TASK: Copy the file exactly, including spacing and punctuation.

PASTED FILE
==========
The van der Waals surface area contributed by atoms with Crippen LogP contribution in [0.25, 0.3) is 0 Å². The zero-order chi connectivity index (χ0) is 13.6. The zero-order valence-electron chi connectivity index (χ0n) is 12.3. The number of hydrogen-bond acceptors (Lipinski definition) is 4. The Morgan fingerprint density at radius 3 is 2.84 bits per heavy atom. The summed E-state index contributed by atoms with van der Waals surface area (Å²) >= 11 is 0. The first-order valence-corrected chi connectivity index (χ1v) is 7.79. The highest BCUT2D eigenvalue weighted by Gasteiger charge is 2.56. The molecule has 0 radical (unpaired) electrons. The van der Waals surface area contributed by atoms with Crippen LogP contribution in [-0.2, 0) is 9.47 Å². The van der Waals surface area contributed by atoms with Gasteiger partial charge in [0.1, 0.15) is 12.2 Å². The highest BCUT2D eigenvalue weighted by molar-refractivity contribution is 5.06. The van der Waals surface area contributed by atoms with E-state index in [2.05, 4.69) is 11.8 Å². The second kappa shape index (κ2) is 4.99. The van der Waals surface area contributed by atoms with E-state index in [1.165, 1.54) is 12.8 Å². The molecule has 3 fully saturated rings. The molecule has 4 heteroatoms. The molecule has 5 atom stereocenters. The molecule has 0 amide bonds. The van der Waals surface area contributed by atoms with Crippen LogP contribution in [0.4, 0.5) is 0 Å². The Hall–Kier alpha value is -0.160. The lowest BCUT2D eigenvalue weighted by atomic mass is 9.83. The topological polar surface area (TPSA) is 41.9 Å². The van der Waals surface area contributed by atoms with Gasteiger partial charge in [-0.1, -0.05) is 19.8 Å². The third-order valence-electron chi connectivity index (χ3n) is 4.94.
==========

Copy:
The van der Waals surface area contributed by atoms with Crippen LogP contribution in [0.25, 0.3) is 0 Å². The zero-order chi connectivity index (χ0) is 13.6. The zero-order valence-electron chi connectivity index (χ0n) is 12.3. The number of hydrogen-bond acceptors (Lipinski definition) is 4. The Morgan fingerprint density at radius 3 is 2.84 bits per heavy atom. The summed E-state index contributed by atoms with van der Waals surface area (Å²) >= 11 is 0. The first-order valence-corrected chi connectivity index (χ1v) is 7.79. The highest BCUT2D eigenvalue weighted by Gasteiger charge is 2.56. The molecule has 0 radical (unpaired) electrons. The van der Waals surface area contributed by atoms with Crippen LogP contribution in [-0.2, 0) is 9.47 Å². The van der Waals surface area contributed by atoms with Gasteiger partial charge in [0.1, 0.15) is 12.2 Å². The highest BCUT2D eigenvalue weighted by molar-refractivity contribution is 5.06. The van der Waals surface area contributed by atoms with E-state index in [2.05, 4.69) is 11.8 Å². The second kappa shape index (κ2) is 4.99. The van der Waals surface area contributed by atoms with E-state index in [1.165, 1.54) is 12.8 Å². The molecule has 3 fully saturated rings. The molecule has 4 heteroatoms. The molecule has 5 atom stereocenters. The molecule has 0 amide bonds. The van der Waals surface area contributed by atoms with Crippen LogP contribution in [0.4, 0.5) is 0 Å². The Hall–Kier alpha value is -0.160. The lowest BCUT2D eigenvalue weighted by atomic mass is 9.83. The topological polar surface area (TPSA) is 41.9 Å². The van der Waals surface area contributed by atoms with Gasteiger partial charge in [-0.1, -0.05) is 19.8 Å². The third-order valence-electron chi connectivity index (χ3n) is 4.94.